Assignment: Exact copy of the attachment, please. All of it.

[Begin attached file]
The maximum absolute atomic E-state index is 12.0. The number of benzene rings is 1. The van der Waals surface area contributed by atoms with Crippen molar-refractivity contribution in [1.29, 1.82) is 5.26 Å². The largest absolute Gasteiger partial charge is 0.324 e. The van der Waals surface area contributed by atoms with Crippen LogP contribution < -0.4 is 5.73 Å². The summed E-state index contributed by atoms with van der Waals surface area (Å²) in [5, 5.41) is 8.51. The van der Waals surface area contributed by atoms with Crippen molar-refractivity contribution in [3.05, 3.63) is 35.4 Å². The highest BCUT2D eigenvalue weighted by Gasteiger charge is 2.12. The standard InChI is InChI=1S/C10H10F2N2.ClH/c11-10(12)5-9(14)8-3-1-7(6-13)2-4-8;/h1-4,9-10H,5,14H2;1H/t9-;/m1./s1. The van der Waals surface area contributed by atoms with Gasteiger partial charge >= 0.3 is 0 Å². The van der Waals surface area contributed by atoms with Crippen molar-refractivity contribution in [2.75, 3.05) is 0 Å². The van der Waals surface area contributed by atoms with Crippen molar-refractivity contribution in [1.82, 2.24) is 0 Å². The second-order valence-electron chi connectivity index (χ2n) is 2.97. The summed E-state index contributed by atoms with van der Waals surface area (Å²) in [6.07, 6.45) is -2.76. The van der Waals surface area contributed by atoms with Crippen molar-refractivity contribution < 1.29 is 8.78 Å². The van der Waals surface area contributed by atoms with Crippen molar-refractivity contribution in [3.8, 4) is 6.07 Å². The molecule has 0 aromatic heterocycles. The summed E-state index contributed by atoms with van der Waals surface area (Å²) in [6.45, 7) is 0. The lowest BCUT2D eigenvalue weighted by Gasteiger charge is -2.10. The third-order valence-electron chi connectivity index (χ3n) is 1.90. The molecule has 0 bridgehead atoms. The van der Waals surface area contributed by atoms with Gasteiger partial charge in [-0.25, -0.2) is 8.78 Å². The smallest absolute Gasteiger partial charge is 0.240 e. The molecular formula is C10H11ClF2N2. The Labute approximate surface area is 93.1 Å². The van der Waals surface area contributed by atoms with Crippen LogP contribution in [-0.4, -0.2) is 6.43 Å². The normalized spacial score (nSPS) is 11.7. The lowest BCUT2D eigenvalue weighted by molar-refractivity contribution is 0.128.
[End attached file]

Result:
The maximum absolute atomic E-state index is 12.0. The number of benzene rings is 1. The van der Waals surface area contributed by atoms with Crippen molar-refractivity contribution in [1.29, 1.82) is 5.26 Å². The largest absolute Gasteiger partial charge is 0.324 e. The van der Waals surface area contributed by atoms with Crippen LogP contribution < -0.4 is 5.73 Å². The summed E-state index contributed by atoms with van der Waals surface area (Å²) in [5, 5.41) is 8.51. The van der Waals surface area contributed by atoms with Crippen molar-refractivity contribution in [3.05, 3.63) is 35.4 Å². The highest BCUT2D eigenvalue weighted by Gasteiger charge is 2.12. The standard InChI is InChI=1S/C10H10F2N2.ClH/c11-10(12)5-9(14)8-3-1-7(6-13)2-4-8;/h1-4,9-10H,5,14H2;1H/t9-;/m1./s1. The van der Waals surface area contributed by atoms with Gasteiger partial charge >= 0.3 is 0 Å². The van der Waals surface area contributed by atoms with Crippen molar-refractivity contribution in [2.75, 3.05) is 0 Å². The van der Waals surface area contributed by atoms with Crippen molar-refractivity contribution in [1.82, 2.24) is 0 Å². The second-order valence-electron chi connectivity index (χ2n) is 2.97. The summed E-state index contributed by atoms with van der Waals surface area (Å²) in [6.07, 6.45) is -2.76. The van der Waals surface area contributed by atoms with Crippen molar-refractivity contribution < 1.29 is 8.78 Å². The van der Waals surface area contributed by atoms with Crippen molar-refractivity contribution in [3.8, 4) is 6.07 Å². The molecule has 0 aromatic heterocycles. The summed E-state index contributed by atoms with van der Waals surface area (Å²) in [6.45, 7) is 0. The lowest BCUT2D eigenvalue weighted by Gasteiger charge is -2.10. The third-order valence-electron chi connectivity index (χ3n) is 1.90. The molecule has 0 bridgehead atoms. The van der Waals surface area contributed by atoms with Gasteiger partial charge in [-0.25, -0.2) is 8.78 Å². The smallest absolute Gasteiger partial charge is 0.240 e. The molecular formula is C10H11ClF2N2. The Labute approximate surface area is 93.1 Å². The van der Waals surface area contributed by atoms with Crippen LogP contribution in [-0.4, -0.2) is 6.43 Å². The normalized spacial score (nSPS) is 11.7. The lowest BCUT2D eigenvalue weighted by molar-refractivity contribution is 0.128.